AR Application Examples
Creating AR applications is a specialised activity and requires special tools and skills. Some of the tools are open source, others available to certified developers under a wide range of conditions.
Today, the majority of AR experiences on the desktop are provided to consumers via specialized companies who design special experiences for brands to attract consumer attention. There are also innovative developers who already own databases and choose to use AR as an alternative way to “view” their data. A handful of companies are dedicated to specific AR application segments such as games, tourism services and shopping. And, finally, some creative artists use AR to entertain, provoke and make a name for themselves.
The majority of current mobile AR applications follow the standard free, freemium and occasionally paid for models of the app marketplaces they are being distributed through.
The following are indicative of the types of services that are available for end users to experience AR today.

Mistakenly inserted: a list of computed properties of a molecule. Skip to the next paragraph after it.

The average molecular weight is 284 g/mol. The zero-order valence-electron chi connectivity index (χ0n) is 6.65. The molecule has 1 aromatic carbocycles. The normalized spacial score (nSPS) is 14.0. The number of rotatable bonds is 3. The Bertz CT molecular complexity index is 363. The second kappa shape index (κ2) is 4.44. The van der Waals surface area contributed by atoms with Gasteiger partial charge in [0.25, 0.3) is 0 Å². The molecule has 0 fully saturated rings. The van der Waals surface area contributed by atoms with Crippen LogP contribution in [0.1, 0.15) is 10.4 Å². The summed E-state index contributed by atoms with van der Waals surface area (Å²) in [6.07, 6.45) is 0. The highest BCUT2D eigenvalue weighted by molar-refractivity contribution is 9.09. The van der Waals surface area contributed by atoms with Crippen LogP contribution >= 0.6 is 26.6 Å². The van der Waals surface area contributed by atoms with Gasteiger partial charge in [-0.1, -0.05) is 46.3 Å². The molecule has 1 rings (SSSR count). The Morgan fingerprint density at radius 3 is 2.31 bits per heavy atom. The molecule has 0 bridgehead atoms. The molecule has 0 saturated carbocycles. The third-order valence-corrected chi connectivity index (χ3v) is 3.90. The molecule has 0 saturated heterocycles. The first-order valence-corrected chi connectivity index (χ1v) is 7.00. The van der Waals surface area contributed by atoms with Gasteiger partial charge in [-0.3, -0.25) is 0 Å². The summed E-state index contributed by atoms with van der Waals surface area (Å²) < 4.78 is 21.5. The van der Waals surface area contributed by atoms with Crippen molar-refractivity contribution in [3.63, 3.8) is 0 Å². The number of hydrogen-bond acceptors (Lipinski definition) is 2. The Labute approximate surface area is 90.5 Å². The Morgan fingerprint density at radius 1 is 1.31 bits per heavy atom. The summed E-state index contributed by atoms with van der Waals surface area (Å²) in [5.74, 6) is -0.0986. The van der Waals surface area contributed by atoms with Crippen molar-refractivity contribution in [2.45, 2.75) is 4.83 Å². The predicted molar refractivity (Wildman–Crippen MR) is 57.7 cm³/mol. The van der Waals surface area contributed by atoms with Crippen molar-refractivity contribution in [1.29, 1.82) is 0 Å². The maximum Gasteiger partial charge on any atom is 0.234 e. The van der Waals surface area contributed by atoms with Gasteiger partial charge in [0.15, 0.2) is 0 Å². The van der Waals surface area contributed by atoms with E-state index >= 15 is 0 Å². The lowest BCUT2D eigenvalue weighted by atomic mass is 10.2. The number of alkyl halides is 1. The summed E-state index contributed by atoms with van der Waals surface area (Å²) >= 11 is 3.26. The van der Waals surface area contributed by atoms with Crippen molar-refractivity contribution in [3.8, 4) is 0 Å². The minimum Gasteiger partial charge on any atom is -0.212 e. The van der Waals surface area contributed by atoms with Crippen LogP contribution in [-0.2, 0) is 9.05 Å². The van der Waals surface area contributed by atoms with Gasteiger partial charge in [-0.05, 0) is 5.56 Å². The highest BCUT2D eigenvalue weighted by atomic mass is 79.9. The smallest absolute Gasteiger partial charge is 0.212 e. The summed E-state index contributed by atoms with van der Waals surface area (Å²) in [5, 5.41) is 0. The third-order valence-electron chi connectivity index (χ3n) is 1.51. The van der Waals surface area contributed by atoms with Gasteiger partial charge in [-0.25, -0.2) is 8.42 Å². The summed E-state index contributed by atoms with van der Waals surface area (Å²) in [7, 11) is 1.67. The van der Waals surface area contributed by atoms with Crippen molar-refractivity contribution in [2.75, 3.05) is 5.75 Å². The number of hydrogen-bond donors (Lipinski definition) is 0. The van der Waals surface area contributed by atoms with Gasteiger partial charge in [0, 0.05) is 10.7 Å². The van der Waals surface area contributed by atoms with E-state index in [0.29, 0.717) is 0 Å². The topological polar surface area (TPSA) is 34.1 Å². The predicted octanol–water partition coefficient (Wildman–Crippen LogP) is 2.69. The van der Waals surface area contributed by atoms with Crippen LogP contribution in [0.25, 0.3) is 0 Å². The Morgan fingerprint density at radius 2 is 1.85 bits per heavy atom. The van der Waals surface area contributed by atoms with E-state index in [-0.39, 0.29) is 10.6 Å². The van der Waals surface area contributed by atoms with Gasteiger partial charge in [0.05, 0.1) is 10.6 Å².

Figure 5 – Examples of AR Apps
|Takes the concept of location and store offers to a new level and removes the intrusion of text alerts from shops as you walk by. Using the camera as the sensor trigger, it displays discounts available in surrounding stores, restaurants etc.
|Android app available in the UK.
|Nesquik Factory AR Game
|Combines AR and gesture recognition in a promotional game for Nesquik. Part of a new generation of advertising.
|Flash-based and requires a camera.
|H&M Promotional Vouchers
‘GoldRun’- – see here for more
|AR game in which users search for and, using their camera and the application, collect virtual objects in order to access discount vouchers.
|Currently available in the US and targeted at New York with an Android app expected in 2011.
|Coke Print Advertisement
|Using a mobile phone camera as the trigger, a print ad becomes live and provides more information, offers etc. IT doesn’t just link to a website but provides relevant and real-time information. See here.
|iPhone and Android ‘Channel’ available in Germany with Metaio’s Junaio AR browser.
|mtrip City Guides
|AR city guides that identifies points of interest using the camera of a mobile phone as the sensor trigger (see here).
|iPhone and access to iTunes AppStore.
|WordLens by Visual Quest
|Overlays the translation of the English text in Spanish and vice versa.
|iPhone and access to iTunes AppStore.
In terms of the telecom industry’s position in the market, device and chipset manufacturers are currently most active, seeing AR as a means to drive differentiation and demand for even more powerful processors and devices.